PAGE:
We finally departed from the Albany station at 2:31 p.m., 26 minutes late. Train #281 to Niagara Falls departed at the same time. I walked through the train and found that all the cars were now opened, with many passengers who boarded in Albany seated in the rear car. We proceeded south very slowly, and I observed the beginning of the construction of platforms for the new station. Then, only a short distance south of the station, we came to a halt. On the scanner, I heard a crew member of our train ask the CSX dispatcher whether any train was coming on Track 2, as he wanted to go out and inspect the engine. Soon, we moved ahead for a few feet and stopped again. Finally, at 1:41 p.m., we proceeded ahead, with the comment being made on the scanner that they heard some strange noise but couldn't find anything wrong.

We now continued south along the beautiful Hudson River, largely frozen in many places. At 3:01 p.m., we stopped at the beautiful, historic brick station at Hudson, N.Y., which has been nicely restored. When we left two minutes later, we were 33 minutes late. Then I heard on the scanner some conversations with the CSX dispatcher of this line, which indicated that there was a single-track stretch that we would encounter at some point north of Poughkeepsie. He was trying to figure out how to juggle our train with the northbound trains that we would have to pass on our way south.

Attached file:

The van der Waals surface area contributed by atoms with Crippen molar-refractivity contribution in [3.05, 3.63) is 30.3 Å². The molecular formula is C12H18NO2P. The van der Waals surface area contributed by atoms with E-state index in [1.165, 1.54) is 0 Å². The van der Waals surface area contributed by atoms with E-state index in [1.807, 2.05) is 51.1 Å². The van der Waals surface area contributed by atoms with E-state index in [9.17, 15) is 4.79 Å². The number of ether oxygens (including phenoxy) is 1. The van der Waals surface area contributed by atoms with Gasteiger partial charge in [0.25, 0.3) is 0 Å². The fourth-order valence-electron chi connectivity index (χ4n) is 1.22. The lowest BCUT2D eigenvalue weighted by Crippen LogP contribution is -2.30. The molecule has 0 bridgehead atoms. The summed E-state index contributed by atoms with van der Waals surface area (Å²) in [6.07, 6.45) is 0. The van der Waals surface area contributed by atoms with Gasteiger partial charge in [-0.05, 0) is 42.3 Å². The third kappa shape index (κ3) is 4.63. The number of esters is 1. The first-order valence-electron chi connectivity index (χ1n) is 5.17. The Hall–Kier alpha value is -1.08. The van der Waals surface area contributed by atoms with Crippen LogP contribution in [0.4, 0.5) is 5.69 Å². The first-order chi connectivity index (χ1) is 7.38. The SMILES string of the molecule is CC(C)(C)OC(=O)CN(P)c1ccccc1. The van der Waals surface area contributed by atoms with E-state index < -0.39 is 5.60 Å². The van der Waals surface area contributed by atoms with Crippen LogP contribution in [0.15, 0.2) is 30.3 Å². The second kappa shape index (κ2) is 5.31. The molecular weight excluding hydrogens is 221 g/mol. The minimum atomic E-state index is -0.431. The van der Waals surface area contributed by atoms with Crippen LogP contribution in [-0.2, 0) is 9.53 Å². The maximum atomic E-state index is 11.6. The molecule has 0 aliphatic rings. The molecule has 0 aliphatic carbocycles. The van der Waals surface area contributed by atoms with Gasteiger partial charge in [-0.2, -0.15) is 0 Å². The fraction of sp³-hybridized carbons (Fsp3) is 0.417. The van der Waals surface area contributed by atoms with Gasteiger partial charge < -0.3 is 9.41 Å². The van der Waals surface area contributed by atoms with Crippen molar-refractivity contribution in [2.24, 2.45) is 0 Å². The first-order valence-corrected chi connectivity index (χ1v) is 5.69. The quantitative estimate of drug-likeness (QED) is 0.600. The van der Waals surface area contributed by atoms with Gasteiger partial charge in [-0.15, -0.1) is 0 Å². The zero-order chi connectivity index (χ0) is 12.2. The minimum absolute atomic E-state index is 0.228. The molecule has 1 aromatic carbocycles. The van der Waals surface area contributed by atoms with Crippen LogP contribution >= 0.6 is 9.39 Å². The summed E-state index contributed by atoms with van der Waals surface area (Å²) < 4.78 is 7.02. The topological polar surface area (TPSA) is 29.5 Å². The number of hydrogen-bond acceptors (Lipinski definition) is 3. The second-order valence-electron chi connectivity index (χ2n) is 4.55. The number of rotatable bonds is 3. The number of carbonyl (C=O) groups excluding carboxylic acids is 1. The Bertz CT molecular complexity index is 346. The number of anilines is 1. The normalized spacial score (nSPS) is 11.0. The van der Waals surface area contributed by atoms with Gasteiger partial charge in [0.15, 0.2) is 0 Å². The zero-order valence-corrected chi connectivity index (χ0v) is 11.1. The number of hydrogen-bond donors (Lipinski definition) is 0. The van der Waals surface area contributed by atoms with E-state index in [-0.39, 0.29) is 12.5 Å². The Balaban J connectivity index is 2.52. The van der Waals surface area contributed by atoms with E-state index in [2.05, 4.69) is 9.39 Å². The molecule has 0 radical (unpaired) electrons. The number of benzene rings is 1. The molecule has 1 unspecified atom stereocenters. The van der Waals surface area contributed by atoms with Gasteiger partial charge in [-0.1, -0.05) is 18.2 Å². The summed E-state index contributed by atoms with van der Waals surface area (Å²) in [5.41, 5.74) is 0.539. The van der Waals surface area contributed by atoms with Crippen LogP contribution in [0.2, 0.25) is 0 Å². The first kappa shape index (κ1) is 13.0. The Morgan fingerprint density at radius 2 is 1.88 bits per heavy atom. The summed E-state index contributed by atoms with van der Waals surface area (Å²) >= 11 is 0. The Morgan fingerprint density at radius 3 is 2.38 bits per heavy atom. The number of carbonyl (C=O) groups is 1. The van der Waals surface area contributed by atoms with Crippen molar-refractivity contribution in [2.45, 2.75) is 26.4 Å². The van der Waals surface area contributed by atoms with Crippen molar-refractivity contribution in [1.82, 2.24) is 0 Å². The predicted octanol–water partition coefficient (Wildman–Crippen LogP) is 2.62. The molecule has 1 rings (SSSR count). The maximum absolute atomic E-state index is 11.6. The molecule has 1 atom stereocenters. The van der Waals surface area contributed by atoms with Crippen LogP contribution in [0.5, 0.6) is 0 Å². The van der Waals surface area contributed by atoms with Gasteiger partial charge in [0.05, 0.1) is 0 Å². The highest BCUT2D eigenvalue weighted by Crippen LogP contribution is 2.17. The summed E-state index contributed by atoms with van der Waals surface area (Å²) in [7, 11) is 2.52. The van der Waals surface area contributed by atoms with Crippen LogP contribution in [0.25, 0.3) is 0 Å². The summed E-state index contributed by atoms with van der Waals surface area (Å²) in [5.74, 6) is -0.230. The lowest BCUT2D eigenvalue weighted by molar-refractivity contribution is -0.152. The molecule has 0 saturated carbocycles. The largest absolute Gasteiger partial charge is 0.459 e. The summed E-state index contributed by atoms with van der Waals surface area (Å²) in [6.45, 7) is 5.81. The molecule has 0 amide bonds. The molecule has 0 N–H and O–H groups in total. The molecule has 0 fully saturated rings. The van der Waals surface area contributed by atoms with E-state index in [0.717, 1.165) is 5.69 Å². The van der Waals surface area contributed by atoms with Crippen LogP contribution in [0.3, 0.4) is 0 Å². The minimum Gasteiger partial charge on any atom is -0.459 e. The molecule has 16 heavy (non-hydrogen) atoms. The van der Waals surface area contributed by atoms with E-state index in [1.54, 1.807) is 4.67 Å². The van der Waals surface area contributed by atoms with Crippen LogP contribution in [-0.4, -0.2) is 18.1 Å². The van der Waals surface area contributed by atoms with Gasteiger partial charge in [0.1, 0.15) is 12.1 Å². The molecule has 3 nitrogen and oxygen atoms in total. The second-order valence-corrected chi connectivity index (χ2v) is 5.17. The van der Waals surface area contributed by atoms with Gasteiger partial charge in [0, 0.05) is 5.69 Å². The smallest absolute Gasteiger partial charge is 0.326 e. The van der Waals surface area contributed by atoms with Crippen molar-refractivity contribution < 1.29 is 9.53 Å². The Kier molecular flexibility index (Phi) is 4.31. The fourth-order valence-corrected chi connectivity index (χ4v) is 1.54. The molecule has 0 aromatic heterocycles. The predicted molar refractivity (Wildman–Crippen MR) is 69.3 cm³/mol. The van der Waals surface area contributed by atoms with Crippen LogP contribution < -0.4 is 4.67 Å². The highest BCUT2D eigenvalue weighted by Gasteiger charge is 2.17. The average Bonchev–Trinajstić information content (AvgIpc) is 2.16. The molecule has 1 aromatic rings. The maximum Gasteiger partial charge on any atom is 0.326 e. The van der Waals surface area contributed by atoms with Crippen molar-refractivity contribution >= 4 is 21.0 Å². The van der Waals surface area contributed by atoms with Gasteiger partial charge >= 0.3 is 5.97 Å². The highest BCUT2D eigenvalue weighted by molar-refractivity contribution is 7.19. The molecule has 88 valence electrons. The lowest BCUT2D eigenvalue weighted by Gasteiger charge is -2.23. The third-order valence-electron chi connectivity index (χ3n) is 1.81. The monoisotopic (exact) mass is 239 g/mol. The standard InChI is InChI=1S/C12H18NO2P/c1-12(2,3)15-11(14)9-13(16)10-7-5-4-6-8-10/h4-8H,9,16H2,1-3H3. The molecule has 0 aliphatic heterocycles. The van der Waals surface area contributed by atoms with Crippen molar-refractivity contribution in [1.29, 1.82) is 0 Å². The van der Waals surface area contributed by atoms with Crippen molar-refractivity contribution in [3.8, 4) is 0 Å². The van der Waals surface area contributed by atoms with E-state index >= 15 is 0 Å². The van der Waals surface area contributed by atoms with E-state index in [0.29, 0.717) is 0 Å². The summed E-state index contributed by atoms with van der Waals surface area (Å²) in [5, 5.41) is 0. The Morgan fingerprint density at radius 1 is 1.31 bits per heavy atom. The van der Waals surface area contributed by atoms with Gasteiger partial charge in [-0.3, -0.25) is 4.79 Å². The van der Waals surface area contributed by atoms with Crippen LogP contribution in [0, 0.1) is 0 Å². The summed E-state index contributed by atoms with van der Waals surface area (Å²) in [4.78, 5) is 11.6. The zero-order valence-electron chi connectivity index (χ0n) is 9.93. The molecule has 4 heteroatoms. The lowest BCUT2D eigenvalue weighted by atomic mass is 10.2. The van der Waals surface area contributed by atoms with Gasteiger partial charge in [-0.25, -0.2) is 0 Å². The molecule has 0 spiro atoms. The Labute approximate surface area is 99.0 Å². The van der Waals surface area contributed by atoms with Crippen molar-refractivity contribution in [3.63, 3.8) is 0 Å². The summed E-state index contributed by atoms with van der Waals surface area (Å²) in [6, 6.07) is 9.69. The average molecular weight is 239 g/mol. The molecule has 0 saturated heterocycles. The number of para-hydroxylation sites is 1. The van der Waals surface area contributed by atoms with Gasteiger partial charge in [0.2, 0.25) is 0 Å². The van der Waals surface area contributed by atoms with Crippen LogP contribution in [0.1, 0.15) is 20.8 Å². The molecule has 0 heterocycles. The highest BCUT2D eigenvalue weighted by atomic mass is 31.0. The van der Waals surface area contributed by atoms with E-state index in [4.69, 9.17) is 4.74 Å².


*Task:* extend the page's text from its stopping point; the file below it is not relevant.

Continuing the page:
At our next stop, Rhinecliff, the doors were opened between the first and second coaches, but there were no available pairs of seats in either of these cars, so boarding passengers had to walk two cars back to find seats. By the time we departed Poughkeepsie at 3:43 p.m., we were 37 minutes late.